New PCAOB Rules Affect Personal Tax Services for Key Management

By A. Michael Hirsh

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DECEMBER 2005 - Public company executives that traditionally may have called on their auditors for personal tax preparation and planning services must now look elsewhere. At its July 26 meeting, the Public Company Accounting Oversight Board (PCAOB) adopted new rules on ethics and independence, effectively preventing certain company officials from using their company’s auditors for personal tax matters. If adopted by the SEC, the rules could go into effect by the later of June 30, 2006, or 10 days after SEC approval.

The PCAOB adopted this and other rules it first proposed in December 2004, and circulated them for public comment. As written, the rules are somewhat broad in scope. For example, one rule states the general principle that persons associated with registered public accounting firms should not cause the firm to violate applicable laws, rules, and standards. A second rule requires a registered public accounting firm and its associated officials to be independent of the firm’s audit clients. The rules clearly target the use of outside auditors for personal tax services.

According to the new rules, an accounting firm is not independent of an audit client if it provides any tax services to an individual in a financial reporting oversight role at the audit client, or to an immediate family member of any such person. The definition of “financial reporting oversight role’’ follows the existing SEC definition and includes the client’s CEO, president, CFO, chief operating officer, general counsel, chief accounting officer, controller, director of internal audit, director of financial reporting, and treasurer. Related provisions deal with subsidiaries and affiliates. Although the rule does not cover other nonaudit services and tax services provided to directors, to company officials without financial oversight, or to audit committee members, the PCAOB urges audit committees to scrutinize any services provided by auditors to any individuals in the company.

Before adopting its new rules, the PCAOB received comments from groups, including the AICPA’s Center for Public Company Audit Firms (CPCAF). In an early alert to members, CPCAF director Lillian Ceynowa wrote that “some center members believed that the performance of tax services for the audit client’s individuals in a financial reporting oversight role would not result in a threat to the auditor’s independence.” Moreover, Ceynowa said, “tax services to individuals in a financial reporting oversight role have been a mainstay of the tax practices of a majority of the center’s members without creating independence problems for many years.”

Then–PCAOB Chairman William McDonough, however, argued that such services can impugn the objectivity and independence of auditing firms—and are the reason for the PCAOB’s new rules:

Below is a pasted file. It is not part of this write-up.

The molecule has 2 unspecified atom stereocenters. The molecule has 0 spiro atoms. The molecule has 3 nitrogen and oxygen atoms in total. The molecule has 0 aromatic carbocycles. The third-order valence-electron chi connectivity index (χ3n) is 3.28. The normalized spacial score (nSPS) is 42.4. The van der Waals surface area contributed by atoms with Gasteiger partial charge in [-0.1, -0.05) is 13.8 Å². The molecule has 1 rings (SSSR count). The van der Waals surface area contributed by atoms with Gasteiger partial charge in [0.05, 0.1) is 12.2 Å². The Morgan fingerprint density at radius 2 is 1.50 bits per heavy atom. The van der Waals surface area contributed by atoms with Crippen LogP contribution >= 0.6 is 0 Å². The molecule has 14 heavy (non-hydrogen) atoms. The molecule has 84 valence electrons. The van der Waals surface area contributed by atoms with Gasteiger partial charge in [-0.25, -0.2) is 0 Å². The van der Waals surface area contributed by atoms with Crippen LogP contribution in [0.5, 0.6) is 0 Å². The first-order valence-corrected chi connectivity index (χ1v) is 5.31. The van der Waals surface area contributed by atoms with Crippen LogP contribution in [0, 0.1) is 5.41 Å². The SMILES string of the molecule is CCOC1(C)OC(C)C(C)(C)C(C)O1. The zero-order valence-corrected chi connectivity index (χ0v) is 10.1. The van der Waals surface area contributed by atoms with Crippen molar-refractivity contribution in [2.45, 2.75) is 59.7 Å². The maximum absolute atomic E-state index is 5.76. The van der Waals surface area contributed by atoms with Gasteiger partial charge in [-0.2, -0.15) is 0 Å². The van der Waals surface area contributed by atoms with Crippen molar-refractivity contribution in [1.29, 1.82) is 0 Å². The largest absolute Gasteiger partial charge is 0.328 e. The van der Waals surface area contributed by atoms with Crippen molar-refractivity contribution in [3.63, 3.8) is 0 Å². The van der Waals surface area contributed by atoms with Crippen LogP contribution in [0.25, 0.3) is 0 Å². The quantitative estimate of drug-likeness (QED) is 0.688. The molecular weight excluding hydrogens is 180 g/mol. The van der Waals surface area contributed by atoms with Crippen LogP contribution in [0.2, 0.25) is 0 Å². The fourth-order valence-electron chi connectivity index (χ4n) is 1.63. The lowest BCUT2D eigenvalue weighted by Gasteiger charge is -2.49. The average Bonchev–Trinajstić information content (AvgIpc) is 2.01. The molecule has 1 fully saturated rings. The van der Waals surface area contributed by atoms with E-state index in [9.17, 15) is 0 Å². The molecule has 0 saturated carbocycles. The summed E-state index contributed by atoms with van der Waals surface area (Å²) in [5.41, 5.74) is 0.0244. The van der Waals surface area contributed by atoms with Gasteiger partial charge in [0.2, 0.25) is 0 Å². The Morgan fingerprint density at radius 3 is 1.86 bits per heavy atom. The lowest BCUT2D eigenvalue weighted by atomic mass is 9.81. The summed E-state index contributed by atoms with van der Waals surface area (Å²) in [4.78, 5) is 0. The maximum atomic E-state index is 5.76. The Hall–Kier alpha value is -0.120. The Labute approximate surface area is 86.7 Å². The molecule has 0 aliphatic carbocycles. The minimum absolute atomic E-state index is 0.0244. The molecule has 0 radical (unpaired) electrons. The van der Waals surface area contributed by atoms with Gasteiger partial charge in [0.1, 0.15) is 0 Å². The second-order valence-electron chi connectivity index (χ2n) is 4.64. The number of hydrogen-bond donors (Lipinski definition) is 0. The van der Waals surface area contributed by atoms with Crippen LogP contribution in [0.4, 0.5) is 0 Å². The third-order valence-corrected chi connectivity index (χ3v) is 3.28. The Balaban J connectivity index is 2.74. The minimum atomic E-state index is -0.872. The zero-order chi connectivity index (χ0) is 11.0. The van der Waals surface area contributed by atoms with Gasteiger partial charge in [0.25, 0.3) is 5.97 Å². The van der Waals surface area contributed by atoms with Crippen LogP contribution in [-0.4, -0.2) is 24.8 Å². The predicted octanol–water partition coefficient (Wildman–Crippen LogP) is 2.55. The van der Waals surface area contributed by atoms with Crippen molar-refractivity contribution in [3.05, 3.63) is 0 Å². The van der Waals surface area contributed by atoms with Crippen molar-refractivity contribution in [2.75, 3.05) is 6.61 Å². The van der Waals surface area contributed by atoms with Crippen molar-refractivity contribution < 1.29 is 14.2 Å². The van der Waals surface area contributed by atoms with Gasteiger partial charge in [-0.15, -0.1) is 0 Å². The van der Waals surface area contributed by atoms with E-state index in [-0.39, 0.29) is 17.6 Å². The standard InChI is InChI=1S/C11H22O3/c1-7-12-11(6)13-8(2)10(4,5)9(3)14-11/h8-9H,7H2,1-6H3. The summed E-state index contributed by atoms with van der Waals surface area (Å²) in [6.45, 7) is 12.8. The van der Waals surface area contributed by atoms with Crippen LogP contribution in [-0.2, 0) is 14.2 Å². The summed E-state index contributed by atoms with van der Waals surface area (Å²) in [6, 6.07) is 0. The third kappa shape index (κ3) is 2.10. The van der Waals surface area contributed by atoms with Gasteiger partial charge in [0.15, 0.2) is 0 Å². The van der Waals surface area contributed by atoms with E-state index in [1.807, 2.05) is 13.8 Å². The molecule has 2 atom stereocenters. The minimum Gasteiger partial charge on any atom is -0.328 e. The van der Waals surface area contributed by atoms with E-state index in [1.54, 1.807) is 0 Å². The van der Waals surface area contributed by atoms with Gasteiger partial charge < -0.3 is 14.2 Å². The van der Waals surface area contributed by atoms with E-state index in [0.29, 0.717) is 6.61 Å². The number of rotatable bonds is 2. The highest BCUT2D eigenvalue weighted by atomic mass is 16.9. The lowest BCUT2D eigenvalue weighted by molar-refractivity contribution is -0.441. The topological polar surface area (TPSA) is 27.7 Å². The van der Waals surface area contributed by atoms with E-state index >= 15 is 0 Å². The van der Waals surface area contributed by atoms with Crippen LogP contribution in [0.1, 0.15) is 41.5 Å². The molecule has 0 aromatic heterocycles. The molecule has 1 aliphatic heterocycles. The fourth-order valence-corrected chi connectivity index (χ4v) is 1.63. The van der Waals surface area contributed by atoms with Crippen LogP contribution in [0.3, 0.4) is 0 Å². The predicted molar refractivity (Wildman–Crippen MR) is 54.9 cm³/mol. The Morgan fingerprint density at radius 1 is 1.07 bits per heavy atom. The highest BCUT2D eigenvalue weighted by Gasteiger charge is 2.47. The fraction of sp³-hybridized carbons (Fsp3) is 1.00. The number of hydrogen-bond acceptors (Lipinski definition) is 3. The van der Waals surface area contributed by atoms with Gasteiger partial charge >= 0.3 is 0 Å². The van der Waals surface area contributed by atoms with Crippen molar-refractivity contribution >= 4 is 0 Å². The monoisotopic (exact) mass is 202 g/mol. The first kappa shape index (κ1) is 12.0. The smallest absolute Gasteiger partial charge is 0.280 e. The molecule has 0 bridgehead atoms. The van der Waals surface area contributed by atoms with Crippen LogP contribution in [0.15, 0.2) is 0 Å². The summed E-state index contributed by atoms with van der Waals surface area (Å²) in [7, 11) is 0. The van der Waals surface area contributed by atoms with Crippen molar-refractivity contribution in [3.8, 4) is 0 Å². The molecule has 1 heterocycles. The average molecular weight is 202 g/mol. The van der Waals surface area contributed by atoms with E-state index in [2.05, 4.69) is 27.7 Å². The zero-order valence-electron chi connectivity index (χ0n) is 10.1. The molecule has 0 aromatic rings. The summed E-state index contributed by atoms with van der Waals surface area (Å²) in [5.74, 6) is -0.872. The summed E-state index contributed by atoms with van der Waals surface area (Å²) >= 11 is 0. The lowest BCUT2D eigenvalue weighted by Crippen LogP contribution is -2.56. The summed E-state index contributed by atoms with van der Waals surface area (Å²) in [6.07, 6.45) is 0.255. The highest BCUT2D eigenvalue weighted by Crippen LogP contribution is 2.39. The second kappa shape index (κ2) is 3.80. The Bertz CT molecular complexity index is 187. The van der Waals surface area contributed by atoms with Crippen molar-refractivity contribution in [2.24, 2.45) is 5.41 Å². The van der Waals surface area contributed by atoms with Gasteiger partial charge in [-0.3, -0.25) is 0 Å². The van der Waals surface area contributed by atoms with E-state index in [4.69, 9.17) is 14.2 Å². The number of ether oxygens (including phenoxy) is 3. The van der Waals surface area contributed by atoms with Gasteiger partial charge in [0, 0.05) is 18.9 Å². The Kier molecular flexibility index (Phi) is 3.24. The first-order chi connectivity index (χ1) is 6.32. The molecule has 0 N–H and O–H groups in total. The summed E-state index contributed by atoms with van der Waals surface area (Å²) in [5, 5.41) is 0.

Some have argued that auditors should be permitted to perform tax services for senior executives of audit clients in order to assure investors that those executives are not evading tax laws or otherwise involved in questionable conduct. The argument has the same flaw as the argument that auditors should be permitted to keep the books of their audit clients, on the theory that the auditors will at least make the book right.Undoubtedly expert accountants can prepare impeccable books, but in doing so they lose the impartiality that is critical to their role.

On the subject of contingent fees, the new rule states that an audit firm’s independence is impaired if it receives a contingent fee or commission for any service to an audit client. Although the SEC’s existing rule has an exception for certain contingent fees in tax matters, the PCAOB rule prohibits all such contingent fees.

Regarding tax-motivated transactions, the new rules state that an audit firm is not independent if it provides services to an audit client on specified classes of tax-motivated transactions. The suspect categories are transactions with tax adviser–imposed conditions of confidentiality, and any transaction initially recommended by an auditor or tax adviser “and a significant purpose of which is tax avoidance, unless the proposed tax treatment is at least more likely than not to be allowable under applicable tax laws.” These standards are also used in federal tax legislation in applying penalties and ethical standards for written advice.

Another key element in the new rules is preapproval of tax services. The rules suggest that tax services, like other services provided by the auditor, must be preapproved by the audit committee. The rules also specify steps the audit firm must take in seeking preapproval for tax services, including documentation of the auditor’s discussion of the proposed services with the audit committee. The PCAOB did, however, eliminate a proposed requirement that audit committees review engagement letters for the auditor’s proposed tax services. Opponents argued successfully that such reviews would create a burden for audit committees because engagement letters are both numerous and lengthy.

Although the SEC may modify some provisions in these rules, changes will probably be minor. The PCAOB and the SEC have made it clear that their intention is to erect a higher wall between outside audit services and other services that may compromise independence.

The new rules are online at www.pcaob.org/rules/docket_017/index.aspx. Information may also be obtained by contacting the PCAOB’s Washington, D.C., office at 202-207-9100.


A. Michael Hirsh, CPA, is a tax partner and director of tax and business services with the CPA firm Weaver and Tidwell, LLP, Dallas–Fort Worth, Texas.

 

 

 

 

 

 

 

 

 

 

 

 

 

 

 

 

 

 

 



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